Whatever might be the case if the entire statute were drafted at one time, we believe that the history of this section precludes the inference which appellees seek to draw. Section 5903(a) of the Crimes Code was derived, without any pertinent changes, from section 524 of the Penal Code.*fn6 Thus it is presumed that the General Assembly intended to retain the prior law except as it was explicitly altered.*fn7 See Statutory Construction Act of 1972, 1 Pa.C.S. ยงยง 1961, 1962 (Supp.1975). There is no indication that motion pictures were excluded from the scope of section 524, which is clearly intended as a comprehensive prohibition on the distribution and exhibition of all types of obscene materials. Nor, we think, can the addition of new and extremely detailed provisions governing the exhibition and distribution of obscene materials to minors be construed to restrict the scope of the prohibition of or distribution of similar materials to adults.

Appellee would have us construe the statute to avoid the constitutional question. While there is some value to construing statutes narrowly simply to avoid or postpone constitutional adjudication, we do not believe that this

[ 464 Pa. Page 443]

    factor is sufficient to justify disregard of the more probable intent of the General Assembly when that intent is expressed as plainly as it is in this case. Consequently, we conclude that motion pictures are "photographs" or "images" within the meaning of section 5903(a).

Our analysis of the validity of the statute before us must begin with the United States Supreme Court's decision in Miller v. California, 413 U.S. 15, 93 S.Ct. 2607, 37 L.Ed.2d 419 (1973). In Miller the Court ended a long period of uncertainty regarding the constitutional limits of governmental power to regulate obscene materials and laid down a five-part standard for the validity of such regulation:

"We acknowledge . . . the inherent dangers of undertaking to regulate any form of expression. State statutes designed to regulate obscene materials must be carefully limited. As a result, we now confine the permissible scope of such regulation [1] to works which depict or describe sexual conduct. [2] That conduct must be specifically defined by state law as written or authoritatively construed. [3] A state offense must also be limited to works which, taken as a whole, appeal to the prurient interest in sex, [4] which portray sexual conduct in a patently offensive way, and [5] which, taken as a whole, do not have serious literary, artistic, political, or scientific value."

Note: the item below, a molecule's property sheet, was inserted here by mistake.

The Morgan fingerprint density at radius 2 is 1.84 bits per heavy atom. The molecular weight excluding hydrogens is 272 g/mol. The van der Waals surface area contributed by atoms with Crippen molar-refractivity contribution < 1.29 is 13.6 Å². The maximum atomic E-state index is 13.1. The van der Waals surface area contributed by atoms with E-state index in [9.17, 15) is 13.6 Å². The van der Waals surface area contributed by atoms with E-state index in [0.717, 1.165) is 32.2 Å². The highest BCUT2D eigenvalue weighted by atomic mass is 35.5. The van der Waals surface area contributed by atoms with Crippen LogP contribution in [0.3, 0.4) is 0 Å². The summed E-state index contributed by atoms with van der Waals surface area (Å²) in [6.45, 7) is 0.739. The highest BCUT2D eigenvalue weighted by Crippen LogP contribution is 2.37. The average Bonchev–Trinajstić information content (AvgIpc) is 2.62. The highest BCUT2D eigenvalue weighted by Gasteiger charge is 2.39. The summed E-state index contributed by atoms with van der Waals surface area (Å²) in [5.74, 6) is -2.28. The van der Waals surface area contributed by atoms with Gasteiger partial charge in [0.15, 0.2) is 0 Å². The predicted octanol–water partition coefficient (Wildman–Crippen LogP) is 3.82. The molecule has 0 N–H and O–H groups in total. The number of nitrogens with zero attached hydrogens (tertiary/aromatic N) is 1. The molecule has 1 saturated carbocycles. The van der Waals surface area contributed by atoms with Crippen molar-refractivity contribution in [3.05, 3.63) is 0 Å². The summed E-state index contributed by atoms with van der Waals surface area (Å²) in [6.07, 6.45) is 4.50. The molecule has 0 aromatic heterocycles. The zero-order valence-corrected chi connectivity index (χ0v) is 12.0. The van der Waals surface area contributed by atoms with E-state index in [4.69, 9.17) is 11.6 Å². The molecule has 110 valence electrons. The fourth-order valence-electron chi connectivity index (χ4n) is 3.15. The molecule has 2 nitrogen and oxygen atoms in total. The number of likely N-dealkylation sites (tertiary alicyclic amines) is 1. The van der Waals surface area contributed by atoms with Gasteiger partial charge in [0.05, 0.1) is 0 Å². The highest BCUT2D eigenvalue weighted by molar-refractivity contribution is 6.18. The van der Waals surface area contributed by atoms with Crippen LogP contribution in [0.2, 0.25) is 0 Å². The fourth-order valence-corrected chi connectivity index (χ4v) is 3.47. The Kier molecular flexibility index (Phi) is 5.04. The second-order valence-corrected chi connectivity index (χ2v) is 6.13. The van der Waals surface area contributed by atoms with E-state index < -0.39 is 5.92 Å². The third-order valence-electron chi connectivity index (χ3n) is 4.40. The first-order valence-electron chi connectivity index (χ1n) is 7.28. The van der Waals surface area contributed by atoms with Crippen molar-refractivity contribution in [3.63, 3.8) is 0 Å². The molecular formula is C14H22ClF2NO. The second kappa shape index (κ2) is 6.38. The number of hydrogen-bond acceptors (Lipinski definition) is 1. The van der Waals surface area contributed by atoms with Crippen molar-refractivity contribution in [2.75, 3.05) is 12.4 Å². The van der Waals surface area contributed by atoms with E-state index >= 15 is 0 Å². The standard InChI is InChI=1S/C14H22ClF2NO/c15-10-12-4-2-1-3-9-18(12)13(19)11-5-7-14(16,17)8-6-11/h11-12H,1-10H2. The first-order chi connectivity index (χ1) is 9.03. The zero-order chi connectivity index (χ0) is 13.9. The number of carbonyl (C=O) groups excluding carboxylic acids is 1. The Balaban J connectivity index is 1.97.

Id. at 24-25, 93 S.Ct. 2614-15 (citation and footnote omitted).

Examining the pertinent portion of section 5903 on its face,*fn8 we find that it fails to satisfy the Miller standard. Section 5903(a) is a wide-ranging prohibition on the distribution or exhibition of obscene materials with the following definition of "obscene" appearing in section 5903(b):

"'Obscene,' as used in this section, means that which, to the average person applying contemporary

[ 464 Pa. Page 444]

    community standards, has as its dominant theme, taken as a whole, an appeal to prurient interest."

On its face this appears to satisfy only what we have labeled as the third element of the Miller standard. However, the Miller standard may be satisfied if the statute, as authoritatively construed, complies with all of the requirements of Miller.*fn9 We therefore turn to past constructions.

We have not previously construed this precise statutory provision because it is part of the recently enacted Crimes Code. However, the portion before us in this case is identical to a prior statute*fn10 which we construed in Commonwealth v. LaLonde, 447 Pa. 364, 368 n. 4, 288 A.2d 782, 784 n. 4 (1972), to incorporate all of the requirements of the then-understood requirements of the First Amendment:

"[T]hree elements must coalesce: it must be established that

(a) the dominant theme of the material taken as a whole appeals to a prurient interest in sex;

(b) the material is patently offensive because it affronts contemporary community standards relating to the description of sexual matters; and

(c) the material is utterly without redeeming social value."

This construction satisfies four of the Miller requirements. Element (a) corresponds to requirement [3] of the Miller standard. Element (b) insures that requirements [1] and [4] are met. Finally, it is clear that if material is "utterly without redeeming social ...